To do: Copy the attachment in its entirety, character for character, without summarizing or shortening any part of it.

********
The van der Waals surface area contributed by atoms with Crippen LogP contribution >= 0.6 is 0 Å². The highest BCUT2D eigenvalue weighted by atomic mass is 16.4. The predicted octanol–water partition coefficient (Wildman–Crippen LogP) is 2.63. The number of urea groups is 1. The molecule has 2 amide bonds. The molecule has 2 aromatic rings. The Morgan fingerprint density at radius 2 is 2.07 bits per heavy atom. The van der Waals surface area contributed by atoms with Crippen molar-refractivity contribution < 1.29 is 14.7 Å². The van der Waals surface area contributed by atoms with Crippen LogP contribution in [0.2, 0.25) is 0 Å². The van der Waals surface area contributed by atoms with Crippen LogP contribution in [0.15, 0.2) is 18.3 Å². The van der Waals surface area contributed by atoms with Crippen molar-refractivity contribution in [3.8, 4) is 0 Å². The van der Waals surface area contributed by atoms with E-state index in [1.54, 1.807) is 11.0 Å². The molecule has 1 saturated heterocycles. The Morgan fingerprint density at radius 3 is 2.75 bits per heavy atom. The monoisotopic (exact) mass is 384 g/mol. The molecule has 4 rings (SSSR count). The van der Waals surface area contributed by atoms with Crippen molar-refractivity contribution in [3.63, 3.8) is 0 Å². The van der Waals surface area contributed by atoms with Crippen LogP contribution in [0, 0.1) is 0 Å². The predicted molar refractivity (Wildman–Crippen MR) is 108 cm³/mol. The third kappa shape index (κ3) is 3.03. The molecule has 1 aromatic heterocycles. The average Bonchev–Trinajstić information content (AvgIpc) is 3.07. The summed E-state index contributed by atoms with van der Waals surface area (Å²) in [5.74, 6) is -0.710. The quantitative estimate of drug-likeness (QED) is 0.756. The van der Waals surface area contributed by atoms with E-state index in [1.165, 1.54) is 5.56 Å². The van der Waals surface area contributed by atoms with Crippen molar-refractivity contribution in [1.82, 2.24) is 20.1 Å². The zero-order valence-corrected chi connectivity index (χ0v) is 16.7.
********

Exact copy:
The van der Waals surface area contributed by atoms with Crippen LogP contribution >= 0.6 is 0 Å². The highest BCUT2D eigenvalue weighted by atomic mass is 16.4. The predicted octanol–water partition coefficient (Wildman–Crippen LogP) is 2.63. The number of urea groups is 1. The molecule has 2 amide bonds. The molecule has 2 aromatic rings. The Morgan fingerprint density at radius 2 is 2.07 bits per heavy atom. The van der Waals surface area contributed by atoms with Crippen molar-refractivity contribution < 1.29 is 14.7 Å². The van der Waals surface area contributed by atoms with Crippen LogP contribution in [0.2, 0.25) is 0 Å². The van der Waals surface area contributed by atoms with Crippen LogP contribution in [0.15, 0.2) is 18.3 Å². The van der Waals surface area contributed by atoms with Crippen molar-refractivity contribution in [3.8, 4) is 0 Å². The van der Waals surface area contributed by atoms with E-state index in [1.54, 1.807) is 11.0 Å². The molecule has 1 saturated heterocycles. The Morgan fingerprint density at radius 3 is 2.75 bits per heavy atom. The monoisotopic (exact) mass is 384 g/mol. The molecule has 4 rings (SSSR count). The van der Waals surface area contributed by atoms with Crippen molar-refractivity contribution in [3.63, 3.8) is 0 Å². The van der Waals surface area contributed by atoms with Crippen LogP contribution in [0, 0.1) is 0 Å². The predicted molar refractivity (Wildman–Crippen MR) is 108 cm³/mol. The third kappa shape index (κ3) is 3.03. The molecule has 1 aromatic heterocycles. The average Bonchev–Trinajstić information content (AvgIpc) is 3.07. The summed E-state index contributed by atoms with van der Waals surface area (Å²) in [5.74, 6) is -0.710. The quantitative estimate of drug-likeness (QED) is 0.756. The van der Waals surface area contributed by atoms with E-state index in [1.165, 1.54) is 5.56 Å². The van der Waals surface area contributed by atoms with Crippen molar-refractivity contribution in [1.82, 2.24) is 20.1 Å². The zero-order valence-corrected chi connectivity index (χ0v) is 16.7.